The Turnbull government has slammed the door shut on an emissions intensity scheme for the electricity sector, in a demonstration of the power of the conservative forces in the Coalition.
Environment Minister Josh Frydenberg on Monday left open the possibility of such a plan, in comments on the terms of reference he released for next year’s review of climate policy, to be done by his department.
But, after a cabinet meeting on Tuesday, Frydenberg went on radio to rule it out.
Conservative senator Cory Bernardi had described re-opening the debate about any form of carbon pricing as “the dumbest thing I’ve ever heard”, and there had been angry rumblings among Coalition conservatives more widely.
Former prime minister Tony Abbott on Tuesday night said in a statement: “I’m sure the last thing ministers want to do is to reopen questions that were settled for our side back in 2009. We’re against a carbon tax. We’re against an ETS. We’re against anything that’s a carbon tax or an ETS by stealth. We are the party of lower power prices and should let Labor be the party that artificially increases prices under Green pressure.”
Any sort of carbon pricing is highly sensitive for Malcolm Turnbull. He lost his leadership in large part over this issue in 2009. He had to pledge not to substantially vary the Abbott policy on climate in canvassing votes for the leadership last year and then in the Coalition agreement with the Nationals when he became prime minister.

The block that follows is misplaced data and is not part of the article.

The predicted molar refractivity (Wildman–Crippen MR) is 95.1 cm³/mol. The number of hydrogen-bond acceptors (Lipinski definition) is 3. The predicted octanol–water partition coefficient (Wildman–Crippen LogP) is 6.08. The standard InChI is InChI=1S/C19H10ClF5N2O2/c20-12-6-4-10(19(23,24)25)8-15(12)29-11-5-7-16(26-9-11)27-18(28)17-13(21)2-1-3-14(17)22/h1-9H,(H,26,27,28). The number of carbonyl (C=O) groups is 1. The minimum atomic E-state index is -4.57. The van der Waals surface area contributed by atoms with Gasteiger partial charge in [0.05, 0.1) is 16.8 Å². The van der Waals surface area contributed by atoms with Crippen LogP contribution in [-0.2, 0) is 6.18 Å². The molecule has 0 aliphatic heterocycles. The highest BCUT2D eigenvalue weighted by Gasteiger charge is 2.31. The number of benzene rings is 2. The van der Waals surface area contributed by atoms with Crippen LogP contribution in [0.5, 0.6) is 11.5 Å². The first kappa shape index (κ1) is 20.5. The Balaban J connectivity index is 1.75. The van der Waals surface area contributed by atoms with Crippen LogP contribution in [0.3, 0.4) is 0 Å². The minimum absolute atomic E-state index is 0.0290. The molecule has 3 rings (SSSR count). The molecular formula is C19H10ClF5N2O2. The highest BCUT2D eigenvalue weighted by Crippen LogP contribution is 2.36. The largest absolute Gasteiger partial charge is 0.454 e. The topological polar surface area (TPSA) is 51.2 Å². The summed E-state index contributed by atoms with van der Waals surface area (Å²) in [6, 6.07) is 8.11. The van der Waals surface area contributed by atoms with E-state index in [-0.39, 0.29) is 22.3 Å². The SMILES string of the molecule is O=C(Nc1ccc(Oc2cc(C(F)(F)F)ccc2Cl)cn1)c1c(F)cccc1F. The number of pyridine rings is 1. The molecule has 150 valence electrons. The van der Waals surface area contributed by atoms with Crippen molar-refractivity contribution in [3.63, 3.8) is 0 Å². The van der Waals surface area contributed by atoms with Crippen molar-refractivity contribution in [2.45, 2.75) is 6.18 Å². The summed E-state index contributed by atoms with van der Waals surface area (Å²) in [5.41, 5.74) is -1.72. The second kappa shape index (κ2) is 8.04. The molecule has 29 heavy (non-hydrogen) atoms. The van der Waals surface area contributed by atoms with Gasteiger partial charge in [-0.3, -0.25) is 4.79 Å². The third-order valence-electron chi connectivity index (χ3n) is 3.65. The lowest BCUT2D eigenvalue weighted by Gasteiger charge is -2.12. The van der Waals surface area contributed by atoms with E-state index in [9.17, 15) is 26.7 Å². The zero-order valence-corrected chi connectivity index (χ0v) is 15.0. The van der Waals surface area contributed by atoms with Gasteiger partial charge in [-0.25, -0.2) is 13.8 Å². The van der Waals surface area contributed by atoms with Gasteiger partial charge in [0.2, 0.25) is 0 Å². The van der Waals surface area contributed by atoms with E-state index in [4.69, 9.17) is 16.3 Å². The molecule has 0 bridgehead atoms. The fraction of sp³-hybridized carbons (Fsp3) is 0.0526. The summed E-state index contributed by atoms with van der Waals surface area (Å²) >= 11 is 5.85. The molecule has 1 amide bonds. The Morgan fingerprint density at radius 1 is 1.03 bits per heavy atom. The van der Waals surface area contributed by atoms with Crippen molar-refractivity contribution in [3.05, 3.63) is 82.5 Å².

The hard line against an emissions intensity scheme came despite industry welcoming a look at it.
Frydenberg said on Tuesday night there would not be an emissions intensity scheme under a Turnbull government. “What I’m focused on is how to keep down electricity prices, not to put increased pressure on electricity generators.”
The way such a scheme would work for the electricity industry is that an emissions baseline would be set with producers with emissions above it having to buy credits from those below it.
On Monday Frydenberg was asked whether, given the review would look at reducing emissions on a sector-by-sector basis, that could include for the electricity sector an emissions intensity scheme.
While stressing the government rejected an economy-wide approach, he said: “The electricity sector is the one that produces the most emissions, around a third of Australia’s emissions come from that sector. We know there’s been a large number of bodies that have recommended an emissions intensity scheme, which is effectively a baseline and credit scheme. We’ll look at that.”
Authors: Michelle Grattan, Professorial Fellow, University of Canberra